The life of Narayanamma Geesala and Paparao Kota (maternal grandparents)

Narayanamma’s birthdate is not known due to records or birth certificates in the early 1900s. She was adopted by the Geesala family, which is very surprising as adoption was not a big concept in those times. Moreover, Narayanamma belonged to the Kshatriya caste, which was different from my caste, Setti Balija/ Gowda. Narayanamma was born in Tuni and lived there till she was married. Her mother was Anasuya Geesala while her father’s name remains unknown. Paparao Kota was born in the 1940s to Appayamma and Neralu Kota in Hamsavaram. Narayanamma married Paparao through an arranged marriage and lived in Tuni, where my older uncle, Kanaka Rao, and aunt, Sathyavathi, where born. After the birth of my aunt, Narayanamma decided to move to Kakinada to start a business and earn more for her expanding family. Paparao and Narayanamma built a house in Indrapalem, Kakinada where Paparao continued farming with cattle and fields that he bought. Narayanamma was a very strongminded and motivated woman- qualities that were not too common in those days. She started a wood business with trees that became a huge success, blessing their family financially. During this success, Narayanamma had a miscarriage which really affected her. She decided to have as many children as possible after this miscarriage and eventually gave birth to my younger uncle, Diwakar. She conceived my mother accidentally, but joyfully, and gave birth to her in 1977. My mother was named Durga after goddess Durga Devi appeared in Narayanamma’s dreams and asked her to name her unborn daughter after her. Sathyavathi eventually married Rambabu, a government bus system employee while Kanaka Rao married Uma Maheswari after dropping out of medical school. Diwakar became a classical kuchipudi teacher and is even showcased in the Guinness World Record Book of 2011. He married Padma in 2003 and recently adopted a baby girl. Narayanamma died in 2000 because of stomach cancer while Paparao lives with Diwakar to this day.

The life of Nageswararao Guthula (Father)

Nageswararao Guthula is the firstborn of Govindamma and Venkatswamy. He was born in my grandmother’s house on May 20, 1972. He moved to his current house in Turangi when he was 3 and grew up in that house, staying there even after he got married. He has a close bond with his sisters, Kumari and Bhavani, and was like a second father figure to them. Nageswararao was a poor student and did not care much for his studies until he had to repeat his 10th grade after failing English. This failure caused him to take his education seriously and he passed his intermediate and Bachelor’s degree with distinction. After completing his degree in the sciences, he scored a full scholarship at Andhra University, Vizag. He completed his Master’s in Chemistry where he was the topper of his university for a consecutive two years. During his Master’s, he was set to get married to his cousin. They were about to get engaged when a small fight happened between their families, which called off their wedding. He got a job in Hyderabad at MSN labs. A common family friend introduced his family to Durga’s family, and they eventually got an arranged marriage. Nageswararao’s family insisted Durga to change her name as Nageswararao’s aunt was also named Durga and lost her son when he was young. To escape that omen repeating again, they renamed her “Valli”. Nageswararao then moved to Hyderabad permanently and started working in Dr. Reddy’s Labs, a well-known pharmaceutical company. He got an offer in September 1999 to move to the United States and work with Ranbaxy Pharmaceuticals. In December 1999, he moved to the United States and rented an apartment with one of his friends. A year later, he brought my mom to America as well and they continued living in that same apartment after his friend moved out. Durga gave birth to me a year later and in 2003, Rishi Guthula was born. In 2005, we moved to South Brunswick from North Brunswick and have resided there since. My father has made amazing strides in his career- he started as a chemist in 1999 and is now an Executive Director at a leading pharmaceuticals company. My mother now works as a chemist in Aurolife Pharmaceuticals.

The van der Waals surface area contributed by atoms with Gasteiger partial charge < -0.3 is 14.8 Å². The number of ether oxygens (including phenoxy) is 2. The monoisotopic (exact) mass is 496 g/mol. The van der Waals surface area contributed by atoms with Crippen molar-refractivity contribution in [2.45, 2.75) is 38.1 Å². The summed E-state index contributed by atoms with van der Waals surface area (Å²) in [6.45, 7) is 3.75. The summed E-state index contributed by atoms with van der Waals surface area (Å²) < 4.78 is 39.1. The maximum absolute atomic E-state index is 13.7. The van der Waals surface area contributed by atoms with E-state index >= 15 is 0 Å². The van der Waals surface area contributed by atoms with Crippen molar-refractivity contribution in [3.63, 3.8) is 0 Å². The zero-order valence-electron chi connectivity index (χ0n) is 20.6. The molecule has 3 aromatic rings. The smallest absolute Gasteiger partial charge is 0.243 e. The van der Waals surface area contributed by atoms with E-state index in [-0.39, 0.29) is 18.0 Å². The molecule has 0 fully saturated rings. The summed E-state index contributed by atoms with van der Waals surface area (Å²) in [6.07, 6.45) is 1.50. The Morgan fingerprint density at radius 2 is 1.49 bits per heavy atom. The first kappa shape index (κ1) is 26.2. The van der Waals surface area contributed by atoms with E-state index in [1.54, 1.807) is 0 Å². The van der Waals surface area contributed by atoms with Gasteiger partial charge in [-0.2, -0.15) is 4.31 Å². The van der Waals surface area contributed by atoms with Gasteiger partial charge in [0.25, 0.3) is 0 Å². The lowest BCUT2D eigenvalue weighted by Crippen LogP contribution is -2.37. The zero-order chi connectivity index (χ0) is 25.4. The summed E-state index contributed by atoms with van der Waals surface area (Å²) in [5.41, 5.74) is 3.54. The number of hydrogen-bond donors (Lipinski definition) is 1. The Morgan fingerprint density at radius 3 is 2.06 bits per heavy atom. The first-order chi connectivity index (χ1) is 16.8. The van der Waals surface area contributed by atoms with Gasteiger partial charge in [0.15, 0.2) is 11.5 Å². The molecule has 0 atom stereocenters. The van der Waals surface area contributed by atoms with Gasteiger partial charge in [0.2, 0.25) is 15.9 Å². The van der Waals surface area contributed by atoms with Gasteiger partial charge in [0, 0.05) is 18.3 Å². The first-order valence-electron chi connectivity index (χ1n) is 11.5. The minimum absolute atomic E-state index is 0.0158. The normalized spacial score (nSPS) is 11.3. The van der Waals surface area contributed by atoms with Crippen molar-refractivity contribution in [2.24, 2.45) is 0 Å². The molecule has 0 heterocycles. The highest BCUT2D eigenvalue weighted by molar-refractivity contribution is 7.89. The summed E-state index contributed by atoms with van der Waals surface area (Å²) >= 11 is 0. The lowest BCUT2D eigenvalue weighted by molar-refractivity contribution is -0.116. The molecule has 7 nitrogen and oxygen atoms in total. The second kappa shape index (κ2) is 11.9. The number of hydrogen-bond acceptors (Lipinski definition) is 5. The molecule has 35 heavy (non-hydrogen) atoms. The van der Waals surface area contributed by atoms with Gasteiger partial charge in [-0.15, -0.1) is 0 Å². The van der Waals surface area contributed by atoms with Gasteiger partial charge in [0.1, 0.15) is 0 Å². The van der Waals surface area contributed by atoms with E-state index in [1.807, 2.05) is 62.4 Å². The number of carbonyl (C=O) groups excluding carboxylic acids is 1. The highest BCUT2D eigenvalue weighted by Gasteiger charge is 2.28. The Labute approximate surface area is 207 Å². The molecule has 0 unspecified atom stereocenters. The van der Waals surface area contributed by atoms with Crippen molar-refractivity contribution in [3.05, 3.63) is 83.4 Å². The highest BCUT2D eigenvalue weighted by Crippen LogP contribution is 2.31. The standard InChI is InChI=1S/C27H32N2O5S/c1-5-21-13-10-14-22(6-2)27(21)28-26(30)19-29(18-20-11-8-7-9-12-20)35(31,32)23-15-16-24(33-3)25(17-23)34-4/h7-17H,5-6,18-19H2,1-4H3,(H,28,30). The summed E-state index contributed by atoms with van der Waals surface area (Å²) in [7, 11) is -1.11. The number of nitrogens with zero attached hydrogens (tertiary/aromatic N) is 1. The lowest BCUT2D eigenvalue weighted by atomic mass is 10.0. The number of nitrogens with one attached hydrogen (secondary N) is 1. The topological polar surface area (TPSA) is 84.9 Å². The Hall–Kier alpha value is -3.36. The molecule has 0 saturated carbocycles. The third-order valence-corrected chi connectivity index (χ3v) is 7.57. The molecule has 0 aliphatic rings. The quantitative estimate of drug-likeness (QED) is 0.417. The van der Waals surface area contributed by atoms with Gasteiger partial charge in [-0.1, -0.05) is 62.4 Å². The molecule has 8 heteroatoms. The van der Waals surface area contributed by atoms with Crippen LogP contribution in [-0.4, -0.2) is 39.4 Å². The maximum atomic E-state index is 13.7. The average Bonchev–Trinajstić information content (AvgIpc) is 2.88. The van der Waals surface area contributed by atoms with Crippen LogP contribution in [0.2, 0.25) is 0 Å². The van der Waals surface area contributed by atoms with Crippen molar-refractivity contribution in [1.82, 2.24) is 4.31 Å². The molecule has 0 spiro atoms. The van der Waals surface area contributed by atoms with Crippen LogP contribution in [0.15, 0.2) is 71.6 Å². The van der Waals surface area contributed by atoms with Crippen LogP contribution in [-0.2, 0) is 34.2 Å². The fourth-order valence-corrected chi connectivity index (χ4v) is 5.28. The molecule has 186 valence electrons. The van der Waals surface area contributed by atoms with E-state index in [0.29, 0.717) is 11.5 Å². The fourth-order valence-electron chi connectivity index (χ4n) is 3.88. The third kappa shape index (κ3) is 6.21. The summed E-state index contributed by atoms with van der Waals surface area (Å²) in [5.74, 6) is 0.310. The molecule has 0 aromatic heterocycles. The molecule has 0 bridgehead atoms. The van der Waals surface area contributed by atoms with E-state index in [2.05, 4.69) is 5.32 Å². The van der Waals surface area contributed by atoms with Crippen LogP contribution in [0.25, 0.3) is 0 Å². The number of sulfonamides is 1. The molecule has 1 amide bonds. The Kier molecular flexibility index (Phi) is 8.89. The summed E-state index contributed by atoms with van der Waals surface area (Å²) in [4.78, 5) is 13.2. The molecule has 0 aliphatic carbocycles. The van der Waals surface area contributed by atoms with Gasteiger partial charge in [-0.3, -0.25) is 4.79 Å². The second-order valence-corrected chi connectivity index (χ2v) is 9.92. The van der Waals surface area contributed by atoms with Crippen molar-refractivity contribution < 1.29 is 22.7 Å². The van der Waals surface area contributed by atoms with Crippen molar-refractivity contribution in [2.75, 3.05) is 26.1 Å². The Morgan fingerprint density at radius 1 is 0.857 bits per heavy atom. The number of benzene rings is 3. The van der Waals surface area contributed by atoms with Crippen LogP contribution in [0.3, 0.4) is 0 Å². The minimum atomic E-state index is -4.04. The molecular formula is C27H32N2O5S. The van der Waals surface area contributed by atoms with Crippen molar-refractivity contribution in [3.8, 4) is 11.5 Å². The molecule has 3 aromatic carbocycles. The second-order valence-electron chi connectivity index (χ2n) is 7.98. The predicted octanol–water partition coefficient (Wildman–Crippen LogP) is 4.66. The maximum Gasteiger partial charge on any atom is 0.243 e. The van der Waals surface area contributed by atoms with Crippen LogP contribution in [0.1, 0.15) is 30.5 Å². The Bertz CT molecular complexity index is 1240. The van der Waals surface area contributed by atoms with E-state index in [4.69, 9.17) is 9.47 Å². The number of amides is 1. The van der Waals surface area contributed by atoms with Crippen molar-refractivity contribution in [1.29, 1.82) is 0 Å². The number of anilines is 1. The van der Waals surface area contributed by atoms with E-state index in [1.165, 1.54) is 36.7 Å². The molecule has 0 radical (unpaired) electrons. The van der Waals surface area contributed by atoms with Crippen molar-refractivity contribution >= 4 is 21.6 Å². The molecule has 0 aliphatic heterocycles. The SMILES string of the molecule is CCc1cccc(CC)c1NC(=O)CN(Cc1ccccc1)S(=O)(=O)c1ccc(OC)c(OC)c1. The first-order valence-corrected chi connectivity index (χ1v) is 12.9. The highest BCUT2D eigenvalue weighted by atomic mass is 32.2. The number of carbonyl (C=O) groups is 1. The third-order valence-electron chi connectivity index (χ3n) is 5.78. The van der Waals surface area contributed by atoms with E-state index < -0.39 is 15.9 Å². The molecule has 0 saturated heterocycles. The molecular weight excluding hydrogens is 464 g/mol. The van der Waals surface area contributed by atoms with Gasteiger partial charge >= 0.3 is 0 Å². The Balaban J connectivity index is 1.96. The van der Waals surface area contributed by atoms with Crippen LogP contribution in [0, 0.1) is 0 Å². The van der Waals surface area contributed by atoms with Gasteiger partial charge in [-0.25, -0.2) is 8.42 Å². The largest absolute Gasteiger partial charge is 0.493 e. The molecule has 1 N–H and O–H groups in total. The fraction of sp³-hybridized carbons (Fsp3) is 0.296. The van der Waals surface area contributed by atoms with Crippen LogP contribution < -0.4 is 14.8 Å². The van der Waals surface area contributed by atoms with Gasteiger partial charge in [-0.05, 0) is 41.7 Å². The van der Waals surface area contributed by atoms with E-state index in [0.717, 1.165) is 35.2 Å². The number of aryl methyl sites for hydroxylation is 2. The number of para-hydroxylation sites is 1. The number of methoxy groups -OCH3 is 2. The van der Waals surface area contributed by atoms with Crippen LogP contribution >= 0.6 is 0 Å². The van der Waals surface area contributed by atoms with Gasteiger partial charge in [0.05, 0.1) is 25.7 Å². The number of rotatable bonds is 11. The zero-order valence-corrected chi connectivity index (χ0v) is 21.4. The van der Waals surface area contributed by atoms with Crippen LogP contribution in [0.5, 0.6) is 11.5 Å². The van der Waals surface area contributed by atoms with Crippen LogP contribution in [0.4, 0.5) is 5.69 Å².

I am truly blessed to have this luxurious life in America. I always grew up with gratitude for my father as we are the only family from both sides that live in the United States. My dad is the only educated person from his family and has been an inspiration for many. His path of success motivates to give all my efforts towards my goals as well. My mother’s dedication and my father’s hard work have taught me to never take things for granted and to be humble in life. I have honored their wish to see a doctor in the family and am now on the path towards studying medicine. The dedication of my ancestors inspires and tells me that new risks should always be taken in life and that one should not stop at one success. It is crucial to always aim higher from where you are as it could lead you to great heights. This project has allowed me to understand my family dynamic more and increase my gratitude towards my extended family.